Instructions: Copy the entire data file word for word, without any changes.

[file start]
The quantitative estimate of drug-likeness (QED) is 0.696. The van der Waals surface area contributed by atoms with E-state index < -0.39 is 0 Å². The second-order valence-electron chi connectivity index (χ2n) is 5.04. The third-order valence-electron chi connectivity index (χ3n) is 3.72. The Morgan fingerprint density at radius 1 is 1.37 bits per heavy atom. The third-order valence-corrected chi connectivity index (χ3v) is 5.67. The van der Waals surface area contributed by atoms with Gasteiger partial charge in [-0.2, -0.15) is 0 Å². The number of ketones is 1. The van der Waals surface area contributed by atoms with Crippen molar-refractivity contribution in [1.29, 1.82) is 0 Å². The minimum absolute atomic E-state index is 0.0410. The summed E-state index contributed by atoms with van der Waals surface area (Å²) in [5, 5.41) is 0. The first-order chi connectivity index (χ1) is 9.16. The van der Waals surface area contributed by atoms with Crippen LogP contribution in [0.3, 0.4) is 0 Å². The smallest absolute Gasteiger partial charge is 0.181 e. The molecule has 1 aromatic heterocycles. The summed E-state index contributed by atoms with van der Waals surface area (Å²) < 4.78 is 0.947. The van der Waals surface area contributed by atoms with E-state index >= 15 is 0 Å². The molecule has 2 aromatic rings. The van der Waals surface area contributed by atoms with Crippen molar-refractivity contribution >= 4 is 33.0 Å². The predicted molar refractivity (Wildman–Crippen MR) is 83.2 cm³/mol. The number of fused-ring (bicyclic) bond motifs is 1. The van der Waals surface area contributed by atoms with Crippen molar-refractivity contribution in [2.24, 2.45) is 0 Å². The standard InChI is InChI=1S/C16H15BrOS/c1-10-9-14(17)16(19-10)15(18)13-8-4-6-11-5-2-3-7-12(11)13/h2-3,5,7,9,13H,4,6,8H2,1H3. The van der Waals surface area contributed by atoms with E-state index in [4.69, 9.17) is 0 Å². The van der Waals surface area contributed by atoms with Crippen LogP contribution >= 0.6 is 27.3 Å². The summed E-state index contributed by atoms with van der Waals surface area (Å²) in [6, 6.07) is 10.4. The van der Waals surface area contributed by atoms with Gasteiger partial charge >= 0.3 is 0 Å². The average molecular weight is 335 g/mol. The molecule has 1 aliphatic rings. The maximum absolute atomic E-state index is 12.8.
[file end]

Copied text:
The quantitative estimate of drug-likeness (QED) is 0.696. The van der Waals surface area contributed by atoms with E-state index < -0.39 is 0 Å². The second-order valence-electron chi connectivity index (χ2n) is 5.04. The third-order valence-electron chi connectivity index (χ3n) is 3.72. The Morgan fingerprint density at radius 1 is 1.37 bits per heavy atom. The third-order valence-corrected chi connectivity index (χ3v) is 5.67. The van der Waals surface area contributed by atoms with Gasteiger partial charge in [-0.2, -0.15) is 0 Å². The number of ketones is 1. The van der Waals surface area contributed by atoms with Crippen molar-refractivity contribution in [1.29, 1.82) is 0 Å². The minimum absolute atomic E-state index is 0.0410. The summed E-state index contributed by atoms with van der Waals surface area (Å²) in [5, 5.41) is 0. The first-order chi connectivity index (χ1) is 9.16. The van der Waals surface area contributed by atoms with Crippen LogP contribution in [0.3, 0.4) is 0 Å². The smallest absolute Gasteiger partial charge is 0.181 e. The molecule has 1 aromatic heterocycles. The summed E-state index contributed by atoms with van der Waals surface area (Å²) < 4.78 is 0.947. The van der Waals surface area contributed by atoms with E-state index >= 15 is 0 Å². The molecule has 2 aromatic rings. The van der Waals surface area contributed by atoms with Crippen molar-refractivity contribution >= 4 is 33.0 Å². The predicted molar refractivity (Wildman–Crippen MR) is 83.2 cm³/mol. The number of fused-ring (bicyclic) bond motifs is 1. The van der Waals surface area contributed by atoms with Crippen molar-refractivity contribution in [2.24, 2.45) is 0 Å². The standard InChI is InChI=1S/C16H15BrOS/c1-10-9-14(17)16(19-10)15(18)13-8-4-6-11-5-2-3-7-12(11)13/h2-3,5,7,9,13H,4,6,8H2,1H3. The van der Waals surface area contributed by atoms with E-state index in [4.69, 9.17) is 0 Å². The van der Waals surface area contributed by atoms with Crippen LogP contribution >= 0.6 is 27.3 Å². The summed E-state index contributed by atoms with van der Waals surface area (Å²) in [6, 6.07) is 10.4. The van der Waals surface area contributed by atoms with Gasteiger partial charge >= 0.3 is 0 Å². The average molecular weight is 335 g/mol. The molecule has 1 aliphatic rings. The maximum absolute atomic E-state index is 12.8.